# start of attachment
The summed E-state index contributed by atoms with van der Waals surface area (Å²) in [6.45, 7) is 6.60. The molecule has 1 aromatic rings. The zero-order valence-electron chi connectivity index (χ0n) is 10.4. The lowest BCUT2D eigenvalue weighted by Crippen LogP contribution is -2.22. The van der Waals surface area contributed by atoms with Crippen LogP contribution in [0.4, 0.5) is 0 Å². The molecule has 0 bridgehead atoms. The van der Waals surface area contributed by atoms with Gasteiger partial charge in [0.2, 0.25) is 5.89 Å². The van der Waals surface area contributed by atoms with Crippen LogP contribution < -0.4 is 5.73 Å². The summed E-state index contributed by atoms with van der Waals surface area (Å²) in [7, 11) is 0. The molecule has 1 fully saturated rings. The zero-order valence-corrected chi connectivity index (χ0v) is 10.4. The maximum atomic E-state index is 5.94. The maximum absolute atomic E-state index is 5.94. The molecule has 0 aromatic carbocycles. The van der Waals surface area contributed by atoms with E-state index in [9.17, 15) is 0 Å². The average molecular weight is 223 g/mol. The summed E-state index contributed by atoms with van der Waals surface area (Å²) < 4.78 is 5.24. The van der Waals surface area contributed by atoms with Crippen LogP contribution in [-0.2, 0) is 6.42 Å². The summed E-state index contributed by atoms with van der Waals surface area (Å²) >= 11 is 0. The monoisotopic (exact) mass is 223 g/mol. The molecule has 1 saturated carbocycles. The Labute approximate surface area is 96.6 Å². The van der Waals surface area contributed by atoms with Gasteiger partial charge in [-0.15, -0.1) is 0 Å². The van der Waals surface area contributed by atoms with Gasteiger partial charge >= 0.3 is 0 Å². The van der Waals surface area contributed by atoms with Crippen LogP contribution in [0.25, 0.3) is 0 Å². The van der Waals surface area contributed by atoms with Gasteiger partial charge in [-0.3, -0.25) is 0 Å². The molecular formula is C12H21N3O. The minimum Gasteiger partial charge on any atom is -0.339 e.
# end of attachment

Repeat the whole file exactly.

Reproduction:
The summed E-state index contributed by atoms with van der Waals surface area (Å²) in [6.45, 7) is 6.60. The molecule has 1 aromatic rings. The zero-order valence-electron chi connectivity index (χ0n) is 10.4. The lowest BCUT2D eigenvalue weighted by Crippen LogP contribution is -2.22. The van der Waals surface area contributed by atoms with Crippen LogP contribution in [0.4, 0.5) is 0 Å². The molecule has 0 bridgehead atoms. The van der Waals surface area contributed by atoms with Gasteiger partial charge in [0.2, 0.25) is 5.89 Å². The van der Waals surface area contributed by atoms with Crippen LogP contribution < -0.4 is 5.73 Å². The summed E-state index contributed by atoms with van der Waals surface area (Å²) in [7, 11) is 0. The molecule has 1 fully saturated rings. The zero-order valence-corrected chi connectivity index (χ0v) is 10.4. The maximum atomic E-state index is 5.94. The maximum absolute atomic E-state index is 5.94. The molecule has 0 aromatic carbocycles. The van der Waals surface area contributed by atoms with E-state index in [9.17, 15) is 0 Å². The average molecular weight is 223 g/mol. The summed E-state index contributed by atoms with van der Waals surface area (Å²) < 4.78 is 5.24. The van der Waals surface area contributed by atoms with Crippen LogP contribution in [-0.2, 0) is 6.42 Å². The summed E-state index contributed by atoms with van der Waals surface area (Å²) >= 11 is 0. The monoisotopic (exact) mass is 223 g/mol. The molecule has 1 saturated carbocycles. The Labute approximate surface area is 96.6 Å². The van der Waals surface area contributed by atoms with Gasteiger partial charge in [-0.15, -0.1) is 0 Å². The van der Waals surface area contributed by atoms with Gasteiger partial charge >= 0.3 is 0 Å². The van der Waals surface area contributed by atoms with Crippen LogP contribution in [0.25, 0.3) is 0 Å². The van der Waals surface area contributed by atoms with Gasteiger partial charge in [-0.3, -0.25) is 0 Å². The molecular formula is C12H21N3O. The minimum Gasteiger partial charge on any atom is -0.339 e.